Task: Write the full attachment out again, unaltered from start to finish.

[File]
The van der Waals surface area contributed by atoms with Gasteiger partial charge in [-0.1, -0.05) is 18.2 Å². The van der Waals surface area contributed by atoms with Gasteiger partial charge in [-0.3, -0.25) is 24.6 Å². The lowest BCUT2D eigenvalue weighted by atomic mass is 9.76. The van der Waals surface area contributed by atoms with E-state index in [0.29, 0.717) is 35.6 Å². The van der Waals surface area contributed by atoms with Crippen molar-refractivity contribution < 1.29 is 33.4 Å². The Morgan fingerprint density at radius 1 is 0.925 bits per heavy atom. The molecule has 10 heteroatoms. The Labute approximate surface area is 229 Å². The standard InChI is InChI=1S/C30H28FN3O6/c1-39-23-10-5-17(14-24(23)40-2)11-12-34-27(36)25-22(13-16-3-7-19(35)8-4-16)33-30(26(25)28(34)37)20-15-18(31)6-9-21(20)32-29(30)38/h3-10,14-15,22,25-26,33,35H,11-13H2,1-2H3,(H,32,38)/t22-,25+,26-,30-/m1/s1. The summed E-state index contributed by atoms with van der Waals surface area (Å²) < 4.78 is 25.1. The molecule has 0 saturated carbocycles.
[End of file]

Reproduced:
The van der Waals surface area contributed by atoms with Gasteiger partial charge in [-0.1, -0.05) is 18.2 Å². The van der Waals surface area contributed by atoms with Gasteiger partial charge in [-0.3, -0.25) is 24.6 Å². The lowest BCUT2D eigenvalue weighted by atomic mass is 9.76. The van der Waals surface area contributed by atoms with E-state index in [0.29, 0.717) is 35.6 Å². The van der Waals surface area contributed by atoms with Crippen molar-refractivity contribution < 1.29 is 33.4 Å². The Morgan fingerprint density at radius 1 is 0.925 bits per heavy atom. The molecule has 10 heteroatoms. The Labute approximate surface area is 229 Å². The standard InChI is InChI=1S/C30H28FN3O6/c1-39-23-10-5-17(14-24(23)40-2)11-12-34-27(36)25-22(13-16-3-7-19(35)8-4-16)33-30(26(25)28(34)37)20-15-18(31)6-9-21(20)32-29(30)38/h3-10,14-15,22,25-26,33,35H,11-13H2,1-2H3,(H,32,38)/t22-,25+,26-,30-/m1/s1. The summed E-state index contributed by atoms with van der Waals surface area (Å²) < 4.78 is 25.1. The molecule has 0 saturated carbocycles.